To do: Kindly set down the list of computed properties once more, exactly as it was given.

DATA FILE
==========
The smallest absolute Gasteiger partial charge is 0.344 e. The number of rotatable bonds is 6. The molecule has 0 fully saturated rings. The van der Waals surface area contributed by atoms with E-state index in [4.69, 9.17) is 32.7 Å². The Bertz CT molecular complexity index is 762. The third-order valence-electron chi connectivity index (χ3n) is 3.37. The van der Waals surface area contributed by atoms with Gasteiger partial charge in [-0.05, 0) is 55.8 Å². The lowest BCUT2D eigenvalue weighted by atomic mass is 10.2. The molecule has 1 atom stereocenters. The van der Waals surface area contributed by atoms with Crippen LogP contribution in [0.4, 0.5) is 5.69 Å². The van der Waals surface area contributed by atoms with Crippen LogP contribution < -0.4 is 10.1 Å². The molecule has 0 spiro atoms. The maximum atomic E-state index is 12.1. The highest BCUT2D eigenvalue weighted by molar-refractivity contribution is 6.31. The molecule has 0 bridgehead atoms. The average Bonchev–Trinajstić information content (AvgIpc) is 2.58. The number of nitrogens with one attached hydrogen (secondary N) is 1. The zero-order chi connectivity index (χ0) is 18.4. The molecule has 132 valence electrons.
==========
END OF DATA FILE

The smallest absolute Gasteiger partial charge is 0.344 e. The number of rotatable bonds is 6. The molecule has 0 fully saturated rings. The van der Waals surface area contributed by atoms with E-state index in [4.69, 9.17) is 32.7 Å². The Bertz CT molecular complexity index is 762. The third-order valence-electron chi connectivity index (χ3n) is 3.37. The van der Waals surface area contributed by atoms with Gasteiger partial charge in [-0.05, 0) is 55.8 Å². The lowest BCUT2D eigenvalue weighted by atomic mass is 10.2. The molecule has 1 atom stereocenters. The van der Waals surface area contributed by atoms with Crippen LogP contribution in [0.4, 0.5) is 5.69 Å². The van der Waals surface area contributed by atoms with Crippen LogP contribution < -0.4 is 10.1 Å². The molecule has 0 spiro atoms. The maximum atomic E-state index is 12.1. The highest BCUT2D eigenvalue weighted by molar-refractivity contribution is 6.31. The molecule has 0 bridgehead atoms. The average Bonchev–Trinajstić information content (AvgIpc) is 2.58. The number of nitrogens with one attached hydrogen (secondary N) is 1. The zero-order chi connectivity index (χ0) is 18.4. The molecule has 132 valence electrons.